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Originally posted by MRuss
Hey, I lived in Atlanta more than 20 years ago at the crest of the building boom. They were slapping up mini mansions while you slept. You could buy a beautiful four bedroom home for a bit less than $100,000 then.
It's a different world now, isn't it?
Originally posted by brokedown
This is a market correction.
I can understand those who purchased their homes when they were vastly over priced would think that the bottom has dropped out.
This is a PUMP & DUMP scheme and we are witnessing the Dump side right now.
Think this through.
What is the TRUE value of the Lot the home is built upon ?
$30,000 ? $40,000, more, or is it in reality much, much less.
At $30,000 for one third acre lot puts the land value at $90,000 per acre. Come on who in their right mind would pay $90,000 per acre for subdivision land? Subdivision land is not worth more than $10,000 per acre, so right off we have these people who are willing to pay 9 times its value, what are they thinking ?
Next is the construction cost. If you have the skills and time a lone person can construct a home start to finish for between $10 to $25 dollars a square foot. This puts the construction cost for a normal 1500 sgft home at $37,500. WHY would someone pay $75 to $150 dollars per sgft running the cost well in excess of $200,000 for something that cost less than $40,000 to build ?
What are the thinking ?
I did build my own home, I did 100% of all the work, I spent $37000 for 10 acres and had $25,000 in construction cost. I have a 1200 sgft home on 10 acres for $62,000.
Sure, not everyone can take the time or has the skills to do what I was able to accomplish.
BUT, Don’t over pay for a home and then say the market crashed when you can not get someone else to make the same mistake.
Home buying Rules:
1, Never, Ever pay over $10,000 for a home lot.
2. Material cost will not exceed $25 dollars a sgft for a NORMAL home. ADD 10% for a brick home.
3. Contractors usually work on the Cost plus basis. That is normally 12-15%. But watch this as the contractor raises the Cost so he raises his share.
4. Rule of thumb is Double the material cost, this will pay the labor. i.e. materials $100 labor is $100. Any more than that you are getting taken.
4. NEVER, EVER pay more than $53 dollars a sgft for the TOTAL cost of a normal home. Anything more and YOU have overpaid.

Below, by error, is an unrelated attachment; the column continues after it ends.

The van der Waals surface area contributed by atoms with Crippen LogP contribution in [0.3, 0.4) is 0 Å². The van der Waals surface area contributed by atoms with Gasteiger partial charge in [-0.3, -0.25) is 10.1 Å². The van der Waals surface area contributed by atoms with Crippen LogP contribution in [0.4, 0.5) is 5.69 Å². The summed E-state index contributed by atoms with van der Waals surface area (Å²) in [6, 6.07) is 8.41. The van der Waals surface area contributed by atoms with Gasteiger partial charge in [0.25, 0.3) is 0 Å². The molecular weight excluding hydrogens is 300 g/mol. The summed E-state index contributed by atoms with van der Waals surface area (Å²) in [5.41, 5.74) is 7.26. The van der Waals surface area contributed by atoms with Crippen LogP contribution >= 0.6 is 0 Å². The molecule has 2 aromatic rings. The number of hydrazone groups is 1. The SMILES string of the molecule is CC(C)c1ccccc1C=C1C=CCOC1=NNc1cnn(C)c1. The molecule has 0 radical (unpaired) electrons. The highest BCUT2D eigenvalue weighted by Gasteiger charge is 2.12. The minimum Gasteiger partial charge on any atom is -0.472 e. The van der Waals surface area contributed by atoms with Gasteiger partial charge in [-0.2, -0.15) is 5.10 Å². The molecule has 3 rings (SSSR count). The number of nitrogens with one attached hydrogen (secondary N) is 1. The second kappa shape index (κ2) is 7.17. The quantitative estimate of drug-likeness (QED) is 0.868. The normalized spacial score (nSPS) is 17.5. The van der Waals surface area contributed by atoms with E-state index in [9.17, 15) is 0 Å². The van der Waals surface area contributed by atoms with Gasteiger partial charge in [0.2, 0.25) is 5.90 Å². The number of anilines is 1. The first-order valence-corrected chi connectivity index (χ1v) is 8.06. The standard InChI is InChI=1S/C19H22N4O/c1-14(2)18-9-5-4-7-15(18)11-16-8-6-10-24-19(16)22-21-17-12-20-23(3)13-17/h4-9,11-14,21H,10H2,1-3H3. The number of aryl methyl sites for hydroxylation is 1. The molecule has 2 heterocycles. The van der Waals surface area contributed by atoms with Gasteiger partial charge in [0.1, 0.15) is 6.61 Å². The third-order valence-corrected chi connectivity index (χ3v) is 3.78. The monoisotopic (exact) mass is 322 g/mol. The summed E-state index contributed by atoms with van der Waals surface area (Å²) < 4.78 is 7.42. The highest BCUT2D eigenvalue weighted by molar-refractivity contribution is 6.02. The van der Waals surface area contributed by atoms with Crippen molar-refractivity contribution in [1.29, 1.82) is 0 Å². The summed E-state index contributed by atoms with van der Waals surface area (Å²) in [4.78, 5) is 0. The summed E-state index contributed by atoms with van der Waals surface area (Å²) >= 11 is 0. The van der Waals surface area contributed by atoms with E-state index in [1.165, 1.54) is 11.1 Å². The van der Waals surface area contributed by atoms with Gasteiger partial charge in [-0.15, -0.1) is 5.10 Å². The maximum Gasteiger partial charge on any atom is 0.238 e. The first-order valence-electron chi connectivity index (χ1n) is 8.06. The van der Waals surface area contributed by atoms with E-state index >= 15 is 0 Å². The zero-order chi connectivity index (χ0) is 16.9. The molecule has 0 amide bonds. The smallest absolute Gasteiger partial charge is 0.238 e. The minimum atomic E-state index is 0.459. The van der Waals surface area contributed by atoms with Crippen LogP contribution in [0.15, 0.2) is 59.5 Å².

As you can see the Home Market is way over valued.
People are waking up and the Smart ones are refusing to over-pay for homes. It is getting harder to find people who are willing to OVER-Pay by three or Four times the TRUE value of a home.
UPDATE:US Taking First Steps To Wind Down Fannie, Freddie-Official
WASHINGTON -(Dow Jones)- The Obama administration plans an immediate, if gradual, increase in fees, capital standards and down-payment requirements as it looks to wind down mortgage giants Fannie Mae (FNMA) and Freddie Mac (FMCC), a senior Treasury Department official said Monday.
"There are a number of policy levers the administration can use to wind these two institutions down," Jeffrey Goldstein, the Treasury Department's under secretary for domestic finance, said in prepared remarks to credit unions. "We will work with the [Federal Housing Finance Agency] to begin this process immediately."
The FHFA regulates Fannie Mae and Freddie Mac, which the government took over in 2008.
The Obama administration earlier this month outlined its plans to begin shrinking the government's broad support of the nation's crippled mortgage market, a process that officials said could take several years and would include phasing out the mortgage giants.
Goldstein highlighted raising the fees that they charge for guaranteeing home loans sold to investors, increasing the amount of capital they must hold to protect against potential losses and higher down-payment requirements on house purchases.
Together with federal agencies, Fannie and Freddie have accounted for nine of 10 new loan originations in the past year.
-By Jeffrey Sparshott, Dow Jones Newswires; 202-862-9291; firstname.lastname@example.org
--Nick Timiraos contributed to this article.
(END) Dow Jones Newswires